Several legal and financial items touch on slavery matters, while others are related to Manning's position as a receiver for the Confederate States of America.

The material on the University of North Carolina consists primarily of drafts and copies of letters, articles, and speeches by Manning refuting attacks on state funding for the University. There are also some items pertaining to the early days of the Law School.

The volumes contain Manning's commentaries on Blackstone, which were used in his law classes.

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Contents list

expand/collapse Expand/collapse Series Quick Links

expand/collapse Expand/collapse Series 1. Correspondence, 1824-1913 and undated.

About 133 items.

Arrangement: chronological.

Chiefly letters to John Manning or his wife. Among early items is a letter from John Pike of Ocracoke, NC, to Thomas Charleton (connection with Manning unknown) with justification for establishment of a lighthouse at Ocracoke (1840). Correspondence of Manning includes: two letters about war progress (1861); copies of two letters from John Manning to Englehard & Saunders about constitutional convention (1874); and copies of two letters from John Manning to Thomas Ruffin about Manning's running for judgeship.

Correspondence after 1899 consists of letters from various family members and merchants to Louisa Manning. These letters concern family life.

Letters relating to the University of North Carolina are in Series 3.

Folder 1

1829-1854 #01970, Series: "1. Correspondence, 1824-1913 and undated." Folder 1

Folder 2

1861-1880 #01970, Series: "1. Correspondence, 1824-1913 and undated." Folder 2

Folder 3

1885-1893 #01970, Series: "1. Correspondence, 1824-1913 and undated." Folder 3

Folder 4

1895-1900 #01970, Series: "1. Correspondence, 1824-1913 and undated." Folder 4

Folder 5

1903 #01970, Series: "1. Correspondence, 1824-1913 and undated." Folder 5

Folder 6

1904 #01970, Series: "1. Correspondence, 1824-1913 and undated." Folder 6

Folder 7

February - September 1905 #01970, Series: "1. Correspondence, 1824-1913 and undated." Folder 7

Folder 8

October 1905 #01970, Series: "1. Correspondence, 1824-1913 and undated." Folder 8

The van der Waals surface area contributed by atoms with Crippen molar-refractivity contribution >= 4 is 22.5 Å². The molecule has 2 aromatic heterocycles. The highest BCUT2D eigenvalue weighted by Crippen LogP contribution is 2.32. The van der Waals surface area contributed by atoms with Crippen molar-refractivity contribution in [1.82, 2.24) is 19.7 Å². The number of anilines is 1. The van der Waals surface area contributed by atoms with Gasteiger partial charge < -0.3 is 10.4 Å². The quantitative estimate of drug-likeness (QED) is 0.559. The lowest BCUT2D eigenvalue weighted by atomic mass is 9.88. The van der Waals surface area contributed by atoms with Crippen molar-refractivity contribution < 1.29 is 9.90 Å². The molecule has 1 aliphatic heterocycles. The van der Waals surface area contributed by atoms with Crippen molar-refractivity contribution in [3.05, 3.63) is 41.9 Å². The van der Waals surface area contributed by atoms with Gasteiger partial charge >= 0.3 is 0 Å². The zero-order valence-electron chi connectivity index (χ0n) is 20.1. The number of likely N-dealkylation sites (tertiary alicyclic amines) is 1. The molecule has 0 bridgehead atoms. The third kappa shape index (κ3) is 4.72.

Folder 9

November 1905 #01970, Series: "1. Correspondence, 1824-1913 and undated." Folder 9

Folder 10

December 1905, 1906, 1913 #01970, Series: "1. Correspondence, 1824-1913 and undated." Folder 10

Folder 11

undated #01970, Series: "1. Correspondence, 1824-1913 and undated." Folder 11

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expand/collapse Expand/collapse Series 2. Financial and Legal Items, 1833-1865 and undated.

19 items.

Arrangement: chronological.

Deeds, agreements, receipts and other items, including documents bearing on slave disputes (1856, 1859); a statement of fees for a doctor's services (1851-52); six items related to John Manning's work as receiver of the Confederate States of America (Pamlico or Albemarle district?), (1861, 1863-65); and five account books noting daily expenditures.

Folder 12

1833-1859 #01970, Series: "2. Financial and Legal Items, 1833-1865 and undated." Folder 12

Folder 13

1861-1865 and undated #01970, Series: "2. Financial and Legal Items, 1833-1865 and undated." Folder 13

Folder 14

Five small account books, 1858-1901 #01970, Series: "2. Financial and Legal Items, 1833-1865 and undated." Folder 14

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expand/collapse Expand/collapse Series 3. University of North Carolina, 1888-1899 and undated.

About 23 items.

Arrangement: chronological.

Drafts and copies of letters, speeches, and articles refuting attacks on state funding for higher education (1894), Manning's annual Law Department reports to the University (1896, 1898), and other items.

Folder 15

1888-1899 and undated #01970, Series: "3. University of North Carolina, 1888-1899 and undated." Folder 15

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expand/collapse Expand/collapse Series 4. Volumes

4 items.

Bound typescripts of John Manning's commentaries on Blackstone, which were used in classes he taught at the University of North Carolina.

Folder 16

Volume 1: "On Blackstone," Books 1 and 4 #01970, Series: "4. Volumes" Folder 16

Folder 17

Volume 2: "On Blackstone," Books 2 and 3 #01970, Series: "4. Volumes" Folder 17

Folder 18

Volume 3: "On Blackstone," Books 2, 3, 4 #01970, Series: "4. Volumes" Folder 18

Folder 19

Volume 4: "Notes on First Blackstone and Adams' Equity" copy owned and annotated by William W. Vass Junior #01970, Series: "4. Volumes" Folder 19

(Note: Manning's notes on Blackstone, Book 1, have been published--Chapel Hill: The University Press, 1899.)

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Processing Information

Processed by: Roslyn Holdzkom, September 1986

Encoded by: ByteManagers Inc., 2008